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Figure 8. The swelling kinetics curves of the NCs in alkaline conditions (pH 7.4) for the following samples: (a) CN, CNM-1, CNM-2, CNM-3, CNM-4, CNM-5; (b) CN, CNM-4, CNM-6, CNM-7, CNM-8.
Figure 8. The swelling kinetics curves of the NCs in alkaline conditions (pH 7.4) for the following samples: (a) CN, CNM-1, CNM-2, CNM-3, CNM-4, CNM-5; (b) CN, CNM-4, CNM-6, CNM-7, CNM-8.
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Figure 9. In vitro release kinetics of 5-FU from magnetic NCs in phosphate buffer solution (pH 7.4), with a zoom insert of release kinetics between 0 and 30 min for samples: (a) CNM-1, CNM-4 and CNM-5; (b) CNM-4, CNM-6, CNM-7 and CNM-8.
Figure 9. In vitro release kinetics of 5-FU from magnetic NCs in phosphate buffer solution (pH 7.4), with a zoom insert of release kinetics between 0 and 30 min for samples: (a) CNM-1, CNM-4 and CNM-5; (b) CNM-4, CNM-6, CNM-7 and CNM-8.
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Figure 10. Experimental release kinetics and theoretical Korsmeyer–Peppas curves for magnetic nanocapsules.
Figure 10. Experimental release kinetics and theoretical Korsmeyer–Peppas curves for magnetic nanocapsules.
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Figure 11. Viability of human breast carcinoma MCF-7 cells after 48 h incubation with non-loaded nanocapsules (CN-2), 5-FU-loaded nanocapsules (CN-2-5-FU), 5-FU-loaded magnetic nanocapsules (CNM-4-5-FU), and 5-FU as a function of concentration (Student’s t test: * p < 0.05; ** p < 0.01; *** p < 0.001).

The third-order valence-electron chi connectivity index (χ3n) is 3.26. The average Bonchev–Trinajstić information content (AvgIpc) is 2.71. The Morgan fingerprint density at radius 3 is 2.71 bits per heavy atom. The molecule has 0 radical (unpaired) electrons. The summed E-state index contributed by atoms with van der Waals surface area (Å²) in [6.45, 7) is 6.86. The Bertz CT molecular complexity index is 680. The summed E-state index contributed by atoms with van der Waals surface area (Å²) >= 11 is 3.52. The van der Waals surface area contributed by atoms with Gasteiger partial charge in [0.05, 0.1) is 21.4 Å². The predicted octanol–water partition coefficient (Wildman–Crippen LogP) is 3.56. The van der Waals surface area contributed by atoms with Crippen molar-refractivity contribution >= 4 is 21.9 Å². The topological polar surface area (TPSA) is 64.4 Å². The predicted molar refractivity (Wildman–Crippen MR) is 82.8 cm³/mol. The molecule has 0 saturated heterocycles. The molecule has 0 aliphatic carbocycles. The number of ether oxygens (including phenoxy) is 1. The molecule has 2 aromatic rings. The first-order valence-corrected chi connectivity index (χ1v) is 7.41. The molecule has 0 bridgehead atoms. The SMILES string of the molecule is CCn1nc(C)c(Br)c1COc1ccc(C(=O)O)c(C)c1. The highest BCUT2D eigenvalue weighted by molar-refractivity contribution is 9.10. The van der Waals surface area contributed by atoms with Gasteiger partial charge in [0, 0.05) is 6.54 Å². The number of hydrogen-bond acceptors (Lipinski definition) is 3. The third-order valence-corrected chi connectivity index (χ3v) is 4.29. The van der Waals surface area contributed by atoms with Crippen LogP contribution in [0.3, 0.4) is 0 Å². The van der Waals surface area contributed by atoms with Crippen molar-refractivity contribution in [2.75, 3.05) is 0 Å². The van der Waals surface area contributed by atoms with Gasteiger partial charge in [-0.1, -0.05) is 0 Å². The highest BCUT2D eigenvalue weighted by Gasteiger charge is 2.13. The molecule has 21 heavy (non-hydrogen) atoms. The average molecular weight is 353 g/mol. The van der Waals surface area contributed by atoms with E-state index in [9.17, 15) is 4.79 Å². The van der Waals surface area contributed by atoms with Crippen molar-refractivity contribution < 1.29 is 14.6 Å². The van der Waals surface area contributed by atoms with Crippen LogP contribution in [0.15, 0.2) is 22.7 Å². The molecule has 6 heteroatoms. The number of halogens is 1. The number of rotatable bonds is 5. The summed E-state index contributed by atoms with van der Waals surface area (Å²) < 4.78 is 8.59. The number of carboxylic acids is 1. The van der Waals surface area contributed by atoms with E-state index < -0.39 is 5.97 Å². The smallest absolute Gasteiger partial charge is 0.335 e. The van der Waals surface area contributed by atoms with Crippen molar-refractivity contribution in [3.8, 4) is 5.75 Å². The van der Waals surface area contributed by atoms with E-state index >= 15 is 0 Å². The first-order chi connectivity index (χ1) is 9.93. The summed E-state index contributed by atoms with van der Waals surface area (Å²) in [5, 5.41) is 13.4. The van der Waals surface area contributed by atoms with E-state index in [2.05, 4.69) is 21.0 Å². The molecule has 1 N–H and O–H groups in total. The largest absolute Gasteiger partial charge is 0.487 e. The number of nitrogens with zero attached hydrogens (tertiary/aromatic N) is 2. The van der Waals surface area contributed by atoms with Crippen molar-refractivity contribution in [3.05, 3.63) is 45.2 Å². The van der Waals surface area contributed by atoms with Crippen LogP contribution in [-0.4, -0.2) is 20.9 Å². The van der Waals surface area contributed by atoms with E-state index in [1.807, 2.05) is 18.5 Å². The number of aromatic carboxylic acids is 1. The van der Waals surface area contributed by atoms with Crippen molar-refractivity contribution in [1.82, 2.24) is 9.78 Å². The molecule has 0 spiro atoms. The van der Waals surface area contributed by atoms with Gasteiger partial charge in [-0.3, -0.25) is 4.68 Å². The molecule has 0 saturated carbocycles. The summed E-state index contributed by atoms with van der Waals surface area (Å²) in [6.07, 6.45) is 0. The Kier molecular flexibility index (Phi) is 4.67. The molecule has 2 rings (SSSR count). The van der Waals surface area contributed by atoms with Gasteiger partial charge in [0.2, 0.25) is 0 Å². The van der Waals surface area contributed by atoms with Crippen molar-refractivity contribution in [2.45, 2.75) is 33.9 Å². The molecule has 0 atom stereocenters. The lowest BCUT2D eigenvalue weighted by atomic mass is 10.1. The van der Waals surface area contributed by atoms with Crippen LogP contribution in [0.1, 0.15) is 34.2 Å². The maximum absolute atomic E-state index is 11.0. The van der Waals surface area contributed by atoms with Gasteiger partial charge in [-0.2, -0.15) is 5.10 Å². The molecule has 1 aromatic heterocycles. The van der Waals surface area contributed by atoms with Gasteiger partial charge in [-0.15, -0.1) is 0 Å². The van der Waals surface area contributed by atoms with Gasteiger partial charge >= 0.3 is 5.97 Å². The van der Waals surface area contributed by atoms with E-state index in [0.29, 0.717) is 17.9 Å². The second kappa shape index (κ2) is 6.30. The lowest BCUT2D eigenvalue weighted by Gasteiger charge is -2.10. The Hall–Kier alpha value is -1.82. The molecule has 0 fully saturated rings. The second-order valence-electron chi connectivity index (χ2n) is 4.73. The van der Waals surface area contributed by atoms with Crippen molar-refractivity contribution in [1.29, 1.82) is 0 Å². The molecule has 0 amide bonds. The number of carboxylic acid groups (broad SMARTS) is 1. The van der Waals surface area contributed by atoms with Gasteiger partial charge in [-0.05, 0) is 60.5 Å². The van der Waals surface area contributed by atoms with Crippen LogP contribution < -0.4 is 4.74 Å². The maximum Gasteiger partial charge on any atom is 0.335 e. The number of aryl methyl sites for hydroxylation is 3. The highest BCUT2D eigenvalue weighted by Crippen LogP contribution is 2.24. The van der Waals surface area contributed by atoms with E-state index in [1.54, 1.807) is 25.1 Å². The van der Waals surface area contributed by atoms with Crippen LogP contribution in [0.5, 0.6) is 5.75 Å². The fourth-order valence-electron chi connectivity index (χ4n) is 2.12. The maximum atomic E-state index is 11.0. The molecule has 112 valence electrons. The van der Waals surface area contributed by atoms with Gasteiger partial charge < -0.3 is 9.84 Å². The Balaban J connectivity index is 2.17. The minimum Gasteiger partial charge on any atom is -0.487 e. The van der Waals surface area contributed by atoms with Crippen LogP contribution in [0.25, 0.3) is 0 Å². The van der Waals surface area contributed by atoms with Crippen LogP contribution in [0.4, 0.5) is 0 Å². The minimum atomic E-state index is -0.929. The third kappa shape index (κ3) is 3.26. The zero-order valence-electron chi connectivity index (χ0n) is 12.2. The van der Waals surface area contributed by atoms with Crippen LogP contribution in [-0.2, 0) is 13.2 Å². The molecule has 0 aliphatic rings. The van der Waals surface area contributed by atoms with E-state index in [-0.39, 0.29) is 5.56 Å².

Figure 11. Viability of human breast carcinoma MCF-7 cells after 48 h incubation with non-loaded nanocapsules (CN-2), 5-FU-loaded nanocapsules (CN-2-5-FU), 5-FU-loaded magnetic nanocapsules (CNM-4-5-FU), and 5-FU as a function of concentration (Student’s t test: * p < 0.05; ** p < 0.01; *** p < 0.001).
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Table 1. Experimental program and codification of synthesized samples (CN- represent non-magnetic nanocapsules and CNM represent magnetic nanocapsules).
Table 1. Experimental program and codification of synthesized samples (CN- represent non-magnetic nanocapsules and CNM represent magnetic nanocapsules).
Sample CodeMolar Ratio
(Moles of CS
NH2Groups/Moles of Anhydride Cycles of Poly(NVPAI)
% CS (w/v)Fe3O4/CS
Aqueous Phase/Organic Phase Ratio (v/v)Yield (%)
Table 2. Zeta-potential values for magnetic NCs in PBS at pH 7.4.
Table 2. Zeta-potential values for magnetic NCs in PBS at pH 7.4.
SampleZeta-Potential (mV)Conductivity (mS/cm)
Table 3. The5-FU encapsulation efficiency values.
Table 3. The5-FU encapsulation efficiency values.
Sample codeCNM-1CNM-4CNM-5CNM-6CNM-7CNM-8
Loading efficiency (%)292622272932
Table 4. Korsmeyer–Peppas parameters.
Table 4. Korsmeyer–Peppas parameters.

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MDPI and ACS Style

Dellali, K.Z.; Rata, D.M.; Popa, M.; Djennad, M.; Ouagued, A.; Gherghel, D. Antitumoral Drug: Loaded Hybrid Nanocapsules Based on Chitosan with Potential Effects in Breast Cancer Therapy. Int. J. Mol. Sci. 2020, 21, 5659.

AMA Style

Dellali KZ, Rata DM, Popa M, Djennad M, Ouagued A, Gherghel D. Antitumoral Drug: Loaded Hybrid Nanocapsules Based on Chitosan with Potential Effects in Breast Cancer Therapy. International Journal of Molecular Sciences. 2020; 21(16):5659.

Chicago/Turabian Style

Dellali, Kheira Zanoune, Delia Mihaela Rata, Marcel Popa, M’hamed Djennad, Abdallah Ouagued, and Daniela Gherghel. 2020. "Antitumoral Drug: Loaded Hybrid Nanocapsules Based on Chitosan with Potential Effects in Breast Cancer Therapy" International Journal of Molecular Sciences 21, no. 16: 5659.